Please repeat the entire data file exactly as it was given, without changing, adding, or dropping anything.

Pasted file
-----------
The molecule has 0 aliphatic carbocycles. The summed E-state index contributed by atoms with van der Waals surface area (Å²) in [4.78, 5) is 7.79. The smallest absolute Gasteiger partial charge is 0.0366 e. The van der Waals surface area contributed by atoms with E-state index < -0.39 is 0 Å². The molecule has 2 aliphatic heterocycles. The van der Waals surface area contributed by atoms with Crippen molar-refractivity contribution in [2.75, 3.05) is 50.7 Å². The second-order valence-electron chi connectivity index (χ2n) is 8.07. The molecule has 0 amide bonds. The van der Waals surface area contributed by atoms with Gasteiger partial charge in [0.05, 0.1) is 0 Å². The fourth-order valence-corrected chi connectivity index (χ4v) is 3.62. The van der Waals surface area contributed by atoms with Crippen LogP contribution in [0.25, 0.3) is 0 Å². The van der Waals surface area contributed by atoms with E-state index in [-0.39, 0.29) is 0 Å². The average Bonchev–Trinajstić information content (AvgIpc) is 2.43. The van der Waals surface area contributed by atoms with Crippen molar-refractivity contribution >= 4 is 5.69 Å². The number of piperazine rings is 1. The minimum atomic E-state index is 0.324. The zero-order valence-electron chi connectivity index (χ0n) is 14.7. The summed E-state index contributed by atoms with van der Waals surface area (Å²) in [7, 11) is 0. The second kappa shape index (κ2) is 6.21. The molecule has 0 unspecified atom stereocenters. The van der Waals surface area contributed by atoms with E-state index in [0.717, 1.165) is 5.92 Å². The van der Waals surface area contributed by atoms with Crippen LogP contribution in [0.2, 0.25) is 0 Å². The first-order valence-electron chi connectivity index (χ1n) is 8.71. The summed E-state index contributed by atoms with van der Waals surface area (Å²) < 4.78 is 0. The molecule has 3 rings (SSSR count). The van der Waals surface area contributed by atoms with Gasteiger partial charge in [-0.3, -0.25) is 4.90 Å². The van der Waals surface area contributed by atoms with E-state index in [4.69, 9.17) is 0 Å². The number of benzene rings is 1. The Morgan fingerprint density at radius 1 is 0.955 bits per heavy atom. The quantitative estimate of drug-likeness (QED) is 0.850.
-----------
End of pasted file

The molecule has 0 aliphatic carbocycles. The summed E-state index contributed by atoms with van der Waals surface area (Å²) in [4.78, 5) is 7.79. The smallest absolute Gasteiger partial charge is 0.0366 e. The van der Waals surface area contributed by atoms with E-state index < -0.39 is 0 Å². The molecule has 2 aliphatic heterocycles. The van der Waals surface area contributed by atoms with Crippen molar-refractivity contribution in [2.75, 3.05) is 50.7 Å². The second-order valence-electron chi connectivity index (χ2n) is 8.07. The molecule has 0 amide bonds. The van der Waals surface area contributed by atoms with Gasteiger partial charge in [0.05, 0.1) is 0 Å². The fourth-order valence-corrected chi connectivity index (χ4v) is 3.62. The van der Waals surface area contributed by atoms with Crippen LogP contribution in [0.25, 0.3) is 0 Å². The van der Waals surface area contributed by atoms with E-state index in [-0.39, 0.29) is 0 Å². The average Bonchev–Trinajstić information content (AvgIpc) is 2.43. The van der Waals surface area contributed by atoms with Crippen molar-refractivity contribution >= 4 is 5.69 Å². The number of piperazine rings is 1. The minimum atomic E-state index is 0.324. The zero-order valence-electron chi connectivity index (χ0n) is 14.7. The summed E-state index contributed by atoms with van der Waals surface area (Å²) in [7, 11) is 0. The second kappa shape index (κ2) is 6.21. The molecule has 0 unspecified atom stereocenters. The van der Waals surface area contributed by atoms with E-state index in [0.717, 1.165) is 5.92 Å². The van der Waals surface area contributed by atoms with Crippen LogP contribution in [0.2, 0.25) is 0 Å². The first-order valence-electron chi connectivity index (χ1n) is 8.71. The summed E-state index contributed by atoms with van der Waals surface area (Å²) < 4.78 is 0. The molecule has 3 rings (SSSR count). The van der Waals surface area contributed by atoms with Gasteiger partial charge in [-0.3, -0.25) is 4.90 Å². The van der Waals surface area contributed by atoms with E-state index in [4.69, 9.17) is 0 Å². The number of benzene rings is 1. The Morgan fingerprint density at radius 1 is 0.955 bits per heavy atom. The quantitative estimate of drug-likeness (QED) is 0.850.